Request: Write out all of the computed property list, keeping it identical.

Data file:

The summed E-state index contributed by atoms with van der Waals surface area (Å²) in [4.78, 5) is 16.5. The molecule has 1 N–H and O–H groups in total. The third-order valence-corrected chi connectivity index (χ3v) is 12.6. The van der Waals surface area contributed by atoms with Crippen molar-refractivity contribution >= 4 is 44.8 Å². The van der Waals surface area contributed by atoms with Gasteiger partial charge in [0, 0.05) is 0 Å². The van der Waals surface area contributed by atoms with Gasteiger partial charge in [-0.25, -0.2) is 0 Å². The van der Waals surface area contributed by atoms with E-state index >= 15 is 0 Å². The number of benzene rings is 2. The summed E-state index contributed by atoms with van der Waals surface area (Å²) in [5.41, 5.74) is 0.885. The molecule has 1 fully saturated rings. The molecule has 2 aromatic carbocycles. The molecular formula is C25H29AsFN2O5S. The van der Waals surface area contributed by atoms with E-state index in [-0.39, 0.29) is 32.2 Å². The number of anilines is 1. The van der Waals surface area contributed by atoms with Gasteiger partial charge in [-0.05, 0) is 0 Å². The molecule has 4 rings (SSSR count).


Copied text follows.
The summed E-state index contributed by atoms with van der Waals surface area (Å²) in [4.78, 5) is 16.5. The molecule has 1 N–H and O–H groups in total. The third-order valence-corrected chi connectivity index (χ3v) is 12.6. The van der Waals surface area contributed by atoms with Crippen molar-refractivity contribution >= 4 is 44.8 Å². The van der Waals surface area contributed by atoms with Gasteiger partial charge in [0, 0.05) is 0 Å². The van der Waals surface area contributed by atoms with Gasteiger partial charge in [-0.25, -0.2) is 0 Å². The van der Waals surface area contributed by atoms with E-state index >= 15 is 0 Å². The number of benzene rings is 2. The summed E-state index contributed by atoms with van der Waals surface area (Å²) in [5.41, 5.74) is 0.885. The molecule has 1 fully saturated rings. The molecule has 2 aromatic carbocycles. The molecular formula is C25H29AsFN2O5S. The van der Waals surface area contributed by atoms with E-state index in [-0.39, 0.29) is 32.2 Å². The number of anilines is 1. The van der Waals surface area contributed by atoms with Gasteiger partial charge in [-0.05, 0) is 0 Å². The molecule has 4 rings (SSSR count).